The Iranian Nuclear Deal

ATENA TABEAHMADI

On the 14th of July 2015, the Joint Comprehensive Plan of Action was agreed upon and signed by Iran, the P5+1(United States, United Kingdom, China, France, Russia plus Germany) and the European Union. This agreement is a key moment in the history of relations between Iran and the West as it finally ends the negotiations regarding Iran’s nuclear plans, which date back to 2003.

This deal is believed to be a win for Rouhani and the Iranian people as the sanctions have been extremely damaging towards the Iranian economy. The Iranian rial has depreciated by around two thirds against the US dollar and Iran’s oil revenues have been cut in half and its banking system cut off from international markets. Now, Iran is expected to gain access to around $100 billion in frozen assets and be able to export oil once sanctions relief kicks in. This will yield benefits for Iran’s expanding middle class and raise Rouhani’s popularity within Iran.

In the US however, there is a different story. President Obama faces opposition from Republican majorities in both the House and Senate, where there is currently bi-partisan support for a bill which would require the president to submit the agreement to an up-or-down vote. The White House has predicted the bill could kill the deal and Obama has threatened to veto it should it come to his desk. President Obama’s insistence on maintaining the agreement is down to several reasons, the main one being that he believes a deal with Iran is the best way to prevent them from building a nuclear weapon. There is also the case that reactivating diplomacy between Iran and the United States could potentially be the first step towards bringing stability in the Middle East, as President Obama has already acknowledged the possibility of cooperation in the future on issues such as Syria.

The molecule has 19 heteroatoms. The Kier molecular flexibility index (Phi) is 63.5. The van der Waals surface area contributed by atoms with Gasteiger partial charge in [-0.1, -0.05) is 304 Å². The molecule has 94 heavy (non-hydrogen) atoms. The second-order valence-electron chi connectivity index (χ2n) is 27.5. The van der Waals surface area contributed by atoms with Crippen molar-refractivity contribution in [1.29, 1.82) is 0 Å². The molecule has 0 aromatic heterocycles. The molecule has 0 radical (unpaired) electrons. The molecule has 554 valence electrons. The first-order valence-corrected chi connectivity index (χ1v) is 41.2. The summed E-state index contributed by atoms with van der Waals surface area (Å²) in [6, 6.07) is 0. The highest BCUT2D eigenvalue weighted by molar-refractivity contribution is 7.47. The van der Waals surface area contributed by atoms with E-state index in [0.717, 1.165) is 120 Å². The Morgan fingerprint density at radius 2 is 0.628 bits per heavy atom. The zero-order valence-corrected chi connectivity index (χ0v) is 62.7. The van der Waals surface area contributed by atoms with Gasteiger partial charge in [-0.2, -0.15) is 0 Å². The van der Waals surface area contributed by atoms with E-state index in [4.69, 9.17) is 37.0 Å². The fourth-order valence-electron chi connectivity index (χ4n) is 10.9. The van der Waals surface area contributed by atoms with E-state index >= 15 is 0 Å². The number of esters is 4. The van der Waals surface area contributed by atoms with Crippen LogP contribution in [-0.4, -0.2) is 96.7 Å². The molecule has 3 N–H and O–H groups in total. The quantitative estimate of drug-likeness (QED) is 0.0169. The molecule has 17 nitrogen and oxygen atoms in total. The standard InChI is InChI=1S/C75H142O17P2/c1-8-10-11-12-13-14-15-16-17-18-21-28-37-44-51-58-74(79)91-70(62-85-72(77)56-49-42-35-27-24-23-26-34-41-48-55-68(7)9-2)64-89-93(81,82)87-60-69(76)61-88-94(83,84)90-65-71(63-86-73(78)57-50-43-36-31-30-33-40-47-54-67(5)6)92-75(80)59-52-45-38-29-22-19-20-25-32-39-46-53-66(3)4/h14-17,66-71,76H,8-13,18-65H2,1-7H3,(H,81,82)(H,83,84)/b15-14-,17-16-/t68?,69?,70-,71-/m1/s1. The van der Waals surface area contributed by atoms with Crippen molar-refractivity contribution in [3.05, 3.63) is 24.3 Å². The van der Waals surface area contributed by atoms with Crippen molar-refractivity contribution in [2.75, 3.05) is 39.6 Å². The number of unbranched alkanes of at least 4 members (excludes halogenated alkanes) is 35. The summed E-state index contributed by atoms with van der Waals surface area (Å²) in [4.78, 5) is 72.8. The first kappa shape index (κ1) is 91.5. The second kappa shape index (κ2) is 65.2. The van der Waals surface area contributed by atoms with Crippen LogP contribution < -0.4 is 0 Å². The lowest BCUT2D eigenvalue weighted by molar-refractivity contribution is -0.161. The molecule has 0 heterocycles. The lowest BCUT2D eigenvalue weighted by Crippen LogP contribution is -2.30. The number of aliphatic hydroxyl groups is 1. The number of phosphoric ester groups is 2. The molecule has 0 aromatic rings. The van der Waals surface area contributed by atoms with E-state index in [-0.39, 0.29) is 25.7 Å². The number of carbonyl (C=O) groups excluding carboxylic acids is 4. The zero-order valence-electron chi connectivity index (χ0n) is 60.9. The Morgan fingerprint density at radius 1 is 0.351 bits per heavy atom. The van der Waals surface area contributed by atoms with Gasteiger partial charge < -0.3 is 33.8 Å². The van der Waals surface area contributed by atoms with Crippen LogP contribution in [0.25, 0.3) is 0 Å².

Iran’s interest in nuclear technology dates back to the 1950’s when the United States began assisting them through the Atoms for Peace program. This support came to a halt after the 1979 Islamic Revolution and the overthrow of the U.S. backed Shah. The Iran-Iraq war, 1980 to 1988, further soured relations between the West and Iran.

Iran’s attention turned to nuclear development once again in the early 1990’s, with cooperation from Pakistan, China and Russia, allowing Iran to make slight advancements. Iran’s nuclear activities made the US intelligence suspicious and their hostile relations with one another led to the belief that Iran did not have peaceful intentions and sought to create nuclear weapons. This belief was shared by other western nations such as the United Kingdom, France and Germany and led to the formation of the EU-3 and P5+1.

Harsh sanctions were imposed on Iran following UNSC Resolution 1737, which cited Iran’s continuing failure to meet the requirements of the International Atomic Energy Agency’s provisions regarding the suspension of enrichment related and reprocessing activities as the principal reasons for the economic sanctions. The main points of the agreement include; Iran getting rid of around 97% of its enriched uranium, permanently giving the International Atomic Energy Agency (IAEA) access to random inspections, as well as Iran accepting that sanctions would be restored immediately if they were to violate any decisions reached.

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